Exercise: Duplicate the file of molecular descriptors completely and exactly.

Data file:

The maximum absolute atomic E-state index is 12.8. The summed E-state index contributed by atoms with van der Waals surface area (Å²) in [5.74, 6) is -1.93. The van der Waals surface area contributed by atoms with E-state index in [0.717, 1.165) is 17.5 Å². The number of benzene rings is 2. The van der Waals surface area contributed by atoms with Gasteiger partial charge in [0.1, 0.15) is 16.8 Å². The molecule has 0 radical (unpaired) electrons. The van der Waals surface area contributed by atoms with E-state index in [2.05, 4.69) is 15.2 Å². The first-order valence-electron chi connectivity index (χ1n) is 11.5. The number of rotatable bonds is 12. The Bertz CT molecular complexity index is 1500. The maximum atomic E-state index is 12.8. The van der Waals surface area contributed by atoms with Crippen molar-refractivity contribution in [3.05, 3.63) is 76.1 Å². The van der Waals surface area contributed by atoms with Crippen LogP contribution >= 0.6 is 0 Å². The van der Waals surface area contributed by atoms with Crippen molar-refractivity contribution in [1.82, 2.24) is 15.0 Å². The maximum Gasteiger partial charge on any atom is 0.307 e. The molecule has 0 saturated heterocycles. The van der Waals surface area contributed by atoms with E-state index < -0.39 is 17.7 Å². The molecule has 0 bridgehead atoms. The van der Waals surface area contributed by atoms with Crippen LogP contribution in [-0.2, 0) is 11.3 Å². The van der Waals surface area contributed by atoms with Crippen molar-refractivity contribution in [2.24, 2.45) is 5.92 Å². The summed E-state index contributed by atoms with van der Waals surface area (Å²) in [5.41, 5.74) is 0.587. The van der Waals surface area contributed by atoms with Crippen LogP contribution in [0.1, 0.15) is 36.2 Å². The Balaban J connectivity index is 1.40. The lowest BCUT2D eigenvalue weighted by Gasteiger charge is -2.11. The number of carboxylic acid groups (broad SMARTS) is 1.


The maximum absolute atomic E-state index is 12.8. The summed E-state index contributed by atoms with van der Waals surface area (Å²) in [5.74, 6) is -1.93. The van der Waals surface area contributed by atoms with E-state index in [0.717, 1.165) is 17.5 Å². The number of benzene rings is 2. The van der Waals surface area contributed by atoms with Gasteiger partial charge in [0.1, 0.15) is 16.8 Å². The molecule has 0 radical (unpaired) electrons. The van der Waals surface area contributed by atoms with E-state index in [2.05, 4.69) is 15.2 Å². The first-order valence-electron chi connectivity index (χ1n) is 11.5. The number of rotatable bonds is 12. The Bertz CT molecular complexity index is 1500. The maximum atomic E-state index is 12.8. The van der Waals surface area contributed by atoms with Crippen molar-refractivity contribution in [3.05, 3.63) is 76.1 Å². The van der Waals surface area contributed by atoms with Crippen LogP contribution >= 0.6 is 0 Å². The van der Waals surface area contributed by atoms with Crippen molar-refractivity contribution in [1.82, 2.24) is 15.0 Å². The maximum Gasteiger partial charge on any atom is 0.307 e. The molecule has 0 saturated heterocycles. The van der Waals surface area contributed by atoms with E-state index < -0.39 is 17.7 Å². The molecule has 0 bridgehead atoms. The van der Waals surface area contributed by atoms with Crippen LogP contribution in [-0.2, 0) is 11.3 Å². The van der Waals surface area contributed by atoms with Crippen molar-refractivity contribution in [2.24, 2.45) is 5.92 Å². The summed E-state index contributed by atoms with van der Waals surface area (Å²) in [5.41, 5.74) is 0.587. The van der Waals surface area contributed by atoms with Crippen LogP contribution in [0.1, 0.15) is 36.2 Å². The Balaban J connectivity index is 1.40. The lowest BCUT2D eigenvalue weighted by Gasteiger charge is -2.11. The number of carboxylic acid groups (broad SMARTS) is 1.